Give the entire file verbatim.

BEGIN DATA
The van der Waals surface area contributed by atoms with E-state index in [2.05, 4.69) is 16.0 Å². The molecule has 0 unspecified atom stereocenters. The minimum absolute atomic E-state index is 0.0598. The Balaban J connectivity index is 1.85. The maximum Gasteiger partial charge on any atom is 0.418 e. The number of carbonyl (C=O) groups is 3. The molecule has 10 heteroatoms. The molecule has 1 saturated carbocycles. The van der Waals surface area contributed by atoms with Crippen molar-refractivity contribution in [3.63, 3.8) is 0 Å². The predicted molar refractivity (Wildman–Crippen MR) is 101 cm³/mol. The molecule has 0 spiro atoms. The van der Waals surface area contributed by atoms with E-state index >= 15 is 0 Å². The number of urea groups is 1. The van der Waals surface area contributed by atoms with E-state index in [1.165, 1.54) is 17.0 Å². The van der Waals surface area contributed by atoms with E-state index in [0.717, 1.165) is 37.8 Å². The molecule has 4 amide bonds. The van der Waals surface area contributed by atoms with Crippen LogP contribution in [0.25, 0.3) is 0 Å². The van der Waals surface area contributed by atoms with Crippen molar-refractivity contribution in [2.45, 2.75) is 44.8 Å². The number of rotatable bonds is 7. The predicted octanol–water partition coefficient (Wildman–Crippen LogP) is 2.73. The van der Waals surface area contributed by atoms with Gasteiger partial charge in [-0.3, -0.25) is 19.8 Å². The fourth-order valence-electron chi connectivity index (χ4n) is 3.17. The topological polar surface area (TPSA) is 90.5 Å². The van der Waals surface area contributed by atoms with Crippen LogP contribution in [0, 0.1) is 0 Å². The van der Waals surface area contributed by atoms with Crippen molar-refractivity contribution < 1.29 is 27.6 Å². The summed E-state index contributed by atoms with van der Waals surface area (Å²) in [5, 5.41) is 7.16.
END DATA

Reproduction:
The van der Waals surface area contributed by atoms with E-state index in [2.05, 4.69) is 16.0 Å². The molecule has 0 unspecified atom stereocenters. The minimum absolute atomic E-state index is 0.0598. The Balaban J connectivity index is 1.85. The maximum Gasteiger partial charge on any atom is 0.418 e. The number of carbonyl (C=O) groups is 3. The molecule has 10 heteroatoms. The molecule has 1 saturated carbocycles. The van der Waals surface area contributed by atoms with Crippen molar-refractivity contribution in [3.63, 3.8) is 0 Å². The predicted molar refractivity (Wildman–Crippen MR) is 101 cm³/mol. The molecule has 0 spiro atoms. The van der Waals surface area contributed by atoms with E-state index >= 15 is 0 Å². The number of urea groups is 1. The van der Waals surface area contributed by atoms with E-state index in [1.165, 1.54) is 17.0 Å². The van der Waals surface area contributed by atoms with E-state index in [0.717, 1.165) is 37.8 Å². The molecule has 4 amide bonds. The van der Waals surface area contributed by atoms with Crippen LogP contribution in [0.25, 0.3) is 0 Å². The van der Waals surface area contributed by atoms with Crippen molar-refractivity contribution in [2.45, 2.75) is 44.8 Å². The number of rotatable bonds is 7. The predicted octanol–water partition coefficient (Wildman–Crippen LogP) is 2.73. The van der Waals surface area contributed by atoms with Gasteiger partial charge in [-0.3, -0.25) is 19.8 Å². The fourth-order valence-electron chi connectivity index (χ4n) is 3.17. The topological polar surface area (TPSA) is 90.5 Å². The van der Waals surface area contributed by atoms with Crippen LogP contribution in [0, 0.1) is 0 Å². The van der Waals surface area contributed by atoms with Crippen molar-refractivity contribution < 1.29 is 27.6 Å². The summed E-state index contributed by atoms with van der Waals surface area (Å²) in [5, 5.41) is 7.16.